It’s just like Donald Trump to create a crisis and then claim victory when that crisis is averted.
Such is the case with Trump’s latest gambit with Mexico, the U.S.’ largest trading partner. Trump had threatened to place 5% tariffs on all goods imported from Mexico starting at midnight on Monday. But following a week of last-minute negotiations, Trump has suspended that plan after Mexico agreed to step up efforts to prevent migrants from crossing the southern U.S. border, specifically by clamping down on crossings at Mexico’s border with Guatemala.
Trump announced the agreement on Twitter on Friday, after returning from a week abroad.
“I am pleased to inform you that The United States of America has reached a signed agreement with Mexico. The Tariffs scheduled to be implemented by the U.S. on Monday, against Mexico, are hereby indefinitely suspended,” Trump tweeted.
A joint declaration by the U.S. and Mexico released by the State Department outlined in broad terms the steps that had been agreed to, mostly by Mexico. These include increased deployment of Mexican National Guard troops throughout the country, including sending 6,000 additional troops to Mexico’s border with Guatemala.
Mexico also agreed to dismantle human smuggling and trafficking organizations, the statement said.
The Trump administration stated that it would expand the Migrant Protection Protocols (MPP) program, also referred to as the “Remain in Mexico” policy, which requires some asylum seekers to wait in Mexico while their asylum applications proceed through the U.S. immigration system. About 10,000 asylum seekers already have been sent back to Mexico under the program, which started in January and has since faced numerous setbacks.
In April, a U.S. judge temporarily blocked the implementation of MPP, saying it likely violates U.S. immigration laws. Days later, a federal appeals court reversed that ruling, allowing the Trump administration to move forward with MPP pending the outcome of a lawsuit brought by immigration advocates, including the Southern Poverty Law Center and the ACLU’s Immigrants Rights’ Project.
Migration reporter James Frederick noted that the move would “put a huge burden on Mexico to receive and care for asylum seekers.” He wrote that Mexico’s refugee agency has a paltry annual budget of $1.2 million and a permanent staff of only 48 people. “They’re expecting to receive 60,000 asylum seekers this year,” he tweeted after Trump’s announcement.
Mexican President Andrés Manuel López Obrador acknowledged on Twitter that the disastrous tariffs by the U.S., which Trump had threatened to increase monthly by 5%, had been avoided for now. That comes as a relief to U.S. consumers and businesses, who would be the most affected by Trump’s tariffs, along with the U.S. economy.
“Thanks to the support of all Mexicans, we managed to avoid tariffs being placed on Mexican products exported to the U.S.,” the Mexican president tweeted.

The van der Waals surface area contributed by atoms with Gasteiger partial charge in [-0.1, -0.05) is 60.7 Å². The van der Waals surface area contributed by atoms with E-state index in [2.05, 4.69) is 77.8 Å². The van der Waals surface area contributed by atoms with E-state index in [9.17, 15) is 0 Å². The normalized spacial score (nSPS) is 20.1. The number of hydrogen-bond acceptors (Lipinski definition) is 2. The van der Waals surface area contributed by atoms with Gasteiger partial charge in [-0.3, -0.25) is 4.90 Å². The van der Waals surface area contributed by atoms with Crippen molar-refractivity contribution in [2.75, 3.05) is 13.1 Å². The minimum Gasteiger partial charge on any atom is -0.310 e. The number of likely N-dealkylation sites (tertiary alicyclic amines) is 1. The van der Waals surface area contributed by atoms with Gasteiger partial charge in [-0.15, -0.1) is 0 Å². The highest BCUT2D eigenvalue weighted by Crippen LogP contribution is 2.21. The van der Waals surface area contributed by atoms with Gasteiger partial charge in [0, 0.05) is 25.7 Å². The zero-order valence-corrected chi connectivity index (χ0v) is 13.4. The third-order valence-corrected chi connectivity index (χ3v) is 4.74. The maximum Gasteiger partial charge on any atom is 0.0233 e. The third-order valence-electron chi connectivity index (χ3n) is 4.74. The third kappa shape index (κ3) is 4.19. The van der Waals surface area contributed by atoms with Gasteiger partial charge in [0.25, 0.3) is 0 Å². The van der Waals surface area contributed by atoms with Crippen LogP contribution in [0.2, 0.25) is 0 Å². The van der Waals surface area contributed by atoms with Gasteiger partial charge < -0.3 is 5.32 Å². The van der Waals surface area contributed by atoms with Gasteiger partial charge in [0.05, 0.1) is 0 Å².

Meanwhile, Trump continued tweeting about the issue on Saturday, adding vaguely and in all-caps that Mexico had agreed to buy “large quantities” of U.S. agricultural products from “our great patriot farmers.”
He then attacked “Nervous Nancy Pelosi” and the Democrat-led House, who he claimed were “getting nothing done.”
Democrats weren’t impressed. “This is an historic night!” Senate Minority Leader Chuck Schumer sarcastically tweeted on Friday. “@realDonaldTrump has announced that he has cut a deal to ‘greatly reduce, or eliminate, Illegal Immigration coming from Mexico and into the United States.’ Now that that problem is solved, I’m sure we won’t be hearing any more about it in the future.”
Former Homeland Security Secretary Jeh Johnson pointed out that the efforts outlined in the current agreement may help reduce the number of migrants crossing the southern U.S. border in the short term, but they likely won’t solve the underlying causes of why migrants continue making the dangerous journey from Central American, through Mexico, and on to the U.S.: poverty, violence, and climate change.
“In my experience you can do things more aggressively at the border that will have a sharp but short impact on numbers,” Johnson told The Washington Post. “But as long as underlying conditions in Central America persist, things will always revert back to the longer trend lines, and that’s why continuing aid to Central America is so important to solve larger problems.”
The joint declaration offered only broad language on recognizing “the strong links between promoting development and economic growth in southern Mexico and the success of promoting prosperity, good governance and security in Central America.”
And last March, Trump had threatened to cut $500 million in aid to Guatemala, El Salvador, and Honduras earmarked for programs to create jobs, reduce poverty, and fight gangs in those countries.
Trump also had threatened to close the U.S.-Mexico border over immigration, but he later backed away from the threat.
Mexican exports to the U.S. totaled $378 billion last year, ranging from avocadoes to car parts. And apprehensions along the southern U.S. border have increased recently to 133,000 last month alone, which is twice as many people as were apprehended last December, according to the Post.
As the 2020 presidential election in the U.S. slowly approaches, this may not be Trump’s only attempt to pick a fight with Mexico over tariffs. This week’s joint declaration states that, “Both parties also agree that, in the event the measures adopted do not have the expected results, they will take further actions.”
Update, Saturday, 5:40 p.m. ET: So...about that “deal.” As it turns out, Trump didn’t get anything new from Mexico that hadn’t already been promised months ago, according to a report by The New York Times. Shocking! Read more here.